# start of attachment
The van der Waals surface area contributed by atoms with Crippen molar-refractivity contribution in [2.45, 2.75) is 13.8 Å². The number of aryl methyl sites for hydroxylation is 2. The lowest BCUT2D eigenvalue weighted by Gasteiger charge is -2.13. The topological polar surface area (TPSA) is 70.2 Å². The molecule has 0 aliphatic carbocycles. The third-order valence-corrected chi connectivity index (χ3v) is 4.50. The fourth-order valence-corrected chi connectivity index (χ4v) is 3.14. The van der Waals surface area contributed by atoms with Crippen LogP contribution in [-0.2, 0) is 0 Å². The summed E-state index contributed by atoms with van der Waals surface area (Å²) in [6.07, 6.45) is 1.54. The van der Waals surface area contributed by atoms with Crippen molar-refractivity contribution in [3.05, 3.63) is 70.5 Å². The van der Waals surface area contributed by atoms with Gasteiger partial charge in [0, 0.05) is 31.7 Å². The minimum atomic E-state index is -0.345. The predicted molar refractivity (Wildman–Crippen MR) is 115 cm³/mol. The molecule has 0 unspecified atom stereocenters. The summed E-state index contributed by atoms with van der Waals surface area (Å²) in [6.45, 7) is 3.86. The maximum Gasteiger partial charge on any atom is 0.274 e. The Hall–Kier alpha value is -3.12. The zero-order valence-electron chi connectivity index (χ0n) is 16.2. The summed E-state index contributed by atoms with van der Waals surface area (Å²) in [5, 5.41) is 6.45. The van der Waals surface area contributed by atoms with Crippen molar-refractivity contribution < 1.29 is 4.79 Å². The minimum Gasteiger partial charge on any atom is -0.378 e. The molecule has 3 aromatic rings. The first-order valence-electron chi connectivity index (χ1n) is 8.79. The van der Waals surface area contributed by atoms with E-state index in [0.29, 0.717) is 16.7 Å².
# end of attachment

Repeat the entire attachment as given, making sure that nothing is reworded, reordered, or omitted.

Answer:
The van der Waals surface area contributed by atoms with Crippen molar-refractivity contribution in [2.45, 2.75) is 13.8 Å². The number of aryl methyl sites for hydroxylation is 2. The lowest BCUT2D eigenvalue weighted by Gasteiger charge is -2.13. The topological polar surface area (TPSA) is 70.2 Å². The molecule has 0 aliphatic carbocycles. The third-order valence-corrected chi connectivity index (χ3v) is 4.50. The fourth-order valence-corrected chi connectivity index (χ4v) is 3.14. The van der Waals surface area contributed by atoms with Crippen LogP contribution in [-0.2, 0) is 0 Å². The summed E-state index contributed by atoms with van der Waals surface area (Å²) in [6.07, 6.45) is 1.54. The van der Waals surface area contributed by atoms with Crippen molar-refractivity contribution in [3.05, 3.63) is 70.5 Å². The van der Waals surface area contributed by atoms with Gasteiger partial charge in [0, 0.05) is 31.7 Å². The minimum atomic E-state index is -0.345. The predicted molar refractivity (Wildman–Crippen MR) is 115 cm³/mol. The molecule has 0 unspecified atom stereocenters. The summed E-state index contributed by atoms with van der Waals surface area (Å²) in [6.45, 7) is 3.86. The maximum Gasteiger partial charge on any atom is 0.274 e. The Hall–Kier alpha value is -3.12. The zero-order valence-electron chi connectivity index (χ0n) is 16.2. The summed E-state index contributed by atoms with van der Waals surface area (Å²) in [5, 5.41) is 6.45. The van der Waals surface area contributed by atoms with Crippen molar-refractivity contribution < 1.29 is 4.79 Å². The minimum Gasteiger partial charge on any atom is -0.378 e. The molecule has 3 aromatic rings. The first-order valence-electron chi connectivity index (χ1n) is 8.79. The van der Waals surface area contributed by atoms with E-state index in [0.29, 0.717) is 16.7 Å².